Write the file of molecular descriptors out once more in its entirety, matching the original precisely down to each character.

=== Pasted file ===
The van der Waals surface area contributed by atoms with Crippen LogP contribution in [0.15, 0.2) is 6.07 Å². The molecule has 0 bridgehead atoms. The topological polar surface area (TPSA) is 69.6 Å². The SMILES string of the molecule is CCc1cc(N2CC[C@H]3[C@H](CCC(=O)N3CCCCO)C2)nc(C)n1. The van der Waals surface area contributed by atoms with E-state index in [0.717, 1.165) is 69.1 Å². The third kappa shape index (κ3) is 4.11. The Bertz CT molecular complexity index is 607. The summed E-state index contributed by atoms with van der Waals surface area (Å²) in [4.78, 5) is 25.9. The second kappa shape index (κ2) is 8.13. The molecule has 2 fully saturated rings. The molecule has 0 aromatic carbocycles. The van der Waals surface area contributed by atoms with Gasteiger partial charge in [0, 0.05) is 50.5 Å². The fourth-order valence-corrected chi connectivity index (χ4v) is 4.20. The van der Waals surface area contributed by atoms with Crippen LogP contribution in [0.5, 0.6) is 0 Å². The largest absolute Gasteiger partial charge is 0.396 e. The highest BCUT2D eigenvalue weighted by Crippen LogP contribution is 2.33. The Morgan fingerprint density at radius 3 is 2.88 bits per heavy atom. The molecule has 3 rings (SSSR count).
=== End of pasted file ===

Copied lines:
The van der Waals surface area contributed by atoms with Crippen LogP contribution in [0.15, 0.2) is 6.07 Å². The molecule has 0 bridgehead atoms. The topological polar surface area (TPSA) is 69.6 Å². The SMILES string of the molecule is CCc1cc(N2CC[C@H]3[C@H](CCC(=O)N3CCCCO)C2)nc(C)n1. The van der Waals surface area contributed by atoms with E-state index in [0.717, 1.165) is 69.1 Å². The third kappa shape index (κ3) is 4.11. The Bertz CT molecular complexity index is 607. The summed E-state index contributed by atoms with van der Waals surface area (Å²) in [4.78, 5) is 25.9. The second kappa shape index (κ2) is 8.13. The molecule has 2 fully saturated rings. The molecule has 0 aromatic carbocycles. The van der Waals surface area contributed by atoms with Gasteiger partial charge in [0, 0.05) is 50.5 Å². The fourth-order valence-corrected chi connectivity index (χ4v) is 4.20. The van der Waals surface area contributed by atoms with Crippen LogP contribution in [0.5, 0.6) is 0 Å². The largest absolute Gasteiger partial charge is 0.396 e. The highest BCUT2D eigenvalue weighted by Crippen LogP contribution is 2.33. The Morgan fingerprint density at radius 3 is 2.88 bits per heavy atom. The molecule has 3 rings (SSSR count).